The COVID-19 Pandemic:
Echoes of the Past in a Multifaceted Crisis
In December 2019, the first known case of a disease caused by severe acute respiratory syndrome coronavirus 2 (SARS-CoV-2, now known as COVID-19), was identified in Wuhan, China. Since then, the highly contagious disease has spread rapidly worldwide, and COVID-19 has become an unavoidable, and dangerous reality for populations across the globe.
In the US, the pandemic has highlighted the dangers of misinformation and the distrust of public health officials rooted in earlier eras. Conspiracy theories, misinformation, and politicization of the public health crisis have led to vaccine hesitancy and a lack of adherence to public health measures in areas, and countless numbers of preventable deaths. Resistance to preventative measures such as mask wearing has echoed errors made during the 1918 pandemic.
With the approval of effective vaccines in early 2021, death and hospitalization rates in the US fell as vaccine rates increased. Still, in some regions of the country, vaccine hesitancy remains. With the rise of the Delta variant—a new strain of the virus that is 60 percent more contagious than the original SARS-CoV-2 virus—a severe public health threat remains, especially to unvaccinated populations.
Research has revealed that Black, Latinx, and Indigenous communities have disproportionately been affected by the COVID-19 pandemic, underscoring vast, existing disparities in access to healthcare in the US. Beyond this, rural regions face an uphill battle when it comes to confronting the virus. Poverty, lack of infrastructure, and an overburdened healthcare system allowed for unchecked transmission. Between October 2020 and April 2021, non-metro areas experienced more cumulative cases of COVID-19 than urban spaces. As a result, despite only making up 14 percent of the population, rural residents account for more than 16 percent of new Covid-19 deaths through February of 2021.
Where does this leave rural workers? Unfortunately, still vulnerable to outbreaks and other major health concerns. Agricultural labor remains one of the most dangerous occupations in the United States and Worldwide. The physical demand of working long hours with livestock and heavy machinery means that farmworkers are at high risk for fatality, injury, and diseases. In 2015, 25% of Wisconsin's workplace fatalities took place in on a farm.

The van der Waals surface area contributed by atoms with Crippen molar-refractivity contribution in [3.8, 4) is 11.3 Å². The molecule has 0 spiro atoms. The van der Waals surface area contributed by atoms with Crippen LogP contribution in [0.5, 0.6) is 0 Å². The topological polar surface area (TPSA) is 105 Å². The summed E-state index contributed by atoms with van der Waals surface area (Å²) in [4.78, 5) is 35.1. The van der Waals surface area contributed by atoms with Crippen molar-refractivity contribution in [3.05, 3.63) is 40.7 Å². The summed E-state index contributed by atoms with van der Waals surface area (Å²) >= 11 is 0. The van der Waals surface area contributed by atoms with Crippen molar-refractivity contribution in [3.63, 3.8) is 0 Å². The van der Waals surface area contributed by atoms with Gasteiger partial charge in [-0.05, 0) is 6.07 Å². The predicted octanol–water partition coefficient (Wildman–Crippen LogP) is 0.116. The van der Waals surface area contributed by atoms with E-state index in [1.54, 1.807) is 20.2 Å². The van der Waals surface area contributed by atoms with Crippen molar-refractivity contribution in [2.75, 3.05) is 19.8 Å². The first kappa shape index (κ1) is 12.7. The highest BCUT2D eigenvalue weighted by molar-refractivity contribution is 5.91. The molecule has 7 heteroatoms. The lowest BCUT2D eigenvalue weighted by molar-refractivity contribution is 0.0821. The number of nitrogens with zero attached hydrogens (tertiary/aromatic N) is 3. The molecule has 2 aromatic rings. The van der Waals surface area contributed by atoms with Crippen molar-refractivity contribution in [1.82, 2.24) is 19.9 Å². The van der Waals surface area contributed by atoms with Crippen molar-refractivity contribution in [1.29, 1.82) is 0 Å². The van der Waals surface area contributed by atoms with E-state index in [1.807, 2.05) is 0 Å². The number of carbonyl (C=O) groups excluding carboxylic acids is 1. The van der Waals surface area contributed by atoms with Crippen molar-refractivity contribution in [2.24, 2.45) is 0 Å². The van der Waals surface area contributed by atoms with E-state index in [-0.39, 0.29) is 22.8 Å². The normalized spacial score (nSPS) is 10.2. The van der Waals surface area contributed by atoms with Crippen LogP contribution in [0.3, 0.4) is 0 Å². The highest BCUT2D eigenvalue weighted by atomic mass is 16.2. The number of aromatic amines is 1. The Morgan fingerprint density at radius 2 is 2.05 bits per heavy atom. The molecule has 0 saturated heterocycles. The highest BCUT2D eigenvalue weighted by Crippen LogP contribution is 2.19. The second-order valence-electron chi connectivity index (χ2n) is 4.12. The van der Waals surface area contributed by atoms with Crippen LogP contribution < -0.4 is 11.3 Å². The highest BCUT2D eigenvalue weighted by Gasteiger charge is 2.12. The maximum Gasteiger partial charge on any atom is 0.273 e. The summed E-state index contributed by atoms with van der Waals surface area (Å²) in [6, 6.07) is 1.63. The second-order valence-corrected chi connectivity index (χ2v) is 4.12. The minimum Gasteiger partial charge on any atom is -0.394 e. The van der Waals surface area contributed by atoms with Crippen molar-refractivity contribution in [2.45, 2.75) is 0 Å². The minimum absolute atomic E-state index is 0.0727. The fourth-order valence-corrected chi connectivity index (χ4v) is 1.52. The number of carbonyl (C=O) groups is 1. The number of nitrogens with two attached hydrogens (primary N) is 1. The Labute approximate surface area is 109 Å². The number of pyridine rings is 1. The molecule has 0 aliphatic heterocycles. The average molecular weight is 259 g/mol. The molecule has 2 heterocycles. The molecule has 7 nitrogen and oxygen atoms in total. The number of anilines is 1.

In the U.S., immigrants now make up an estimated 51 percent of all dairy workers in the country, many of whom are undocumented. Disruptions to food supply chains during the COVID-19 pandemic refocused attention on the key role that migrant laborers play in U.S. agriculture, with some calling for a path to citizenship for workers.
These populations face increased risks to COVID-19 due to factors such as crowded housing and working conditions and a lack of workplace protections. They also face significant obstacles to medical care, including a lack of insurance, sick time, and transportation; income insecurity, language barriers, and fear of seeking care due to their legal status.
In April 2020, Wisconsin Governor Tony Evers issued an emergency order that growers must provide face-coverings and implement strong social distancing and sanitation measures to protect thousands of migrant farm workers in the state from COVID-19. For many employers, making sure their migrant workforce remained safe during the pandemic became a priority; without healthy employees, crops simply won't be harvested.
"The nurses, you're the only ones who visit the ranches, nobody else... They [government officials] have not come. Not even a year after the pandemic started."
-—Anonymous WI farmworker
In Spring 2021, the Public History, Languages, Latin American & Latinx Studies and Nursing programs at the University of Wisconsin-Eau Claire launched an oral history project documenting the COVID-19 pandemic and its effects on Latinx farmworkers, who have become the essential—but often forgotten—backbone of Wisconsin’s signature dairy industry. At community vaccine clinics, farmworkers expressed anxieties about the pandemic and its effects, primarily on their families and ability to maintain work.
As essential workers, rural farm employees cannot work from home, and must stay healthy to provide for their families. Many migrant workers saw the vaccine as a commitment to their families, friends, and community, both in the US and Mexico, revealing bonds between rural Wisconsin and communities in Mexico that remain strong despite the distance. For these workers, the COVID-19 vaccine is both a personal and social decision that broadly impacts individual and public health.
"We have a child...Who is going to take care of him..what if I get sick? ... [W]e were worried that if something happened to us, who was going to work to provide for my son? How are we going to buy food... It was a huge concern because it was going to affect our work and economy. Well, no way, because, well, if you don't work you don't have money."
—Anonymous WI farmworker
COVID-19 Wisconsin Summary Data updated daily and provided by the Wisconsin Department of Health Services.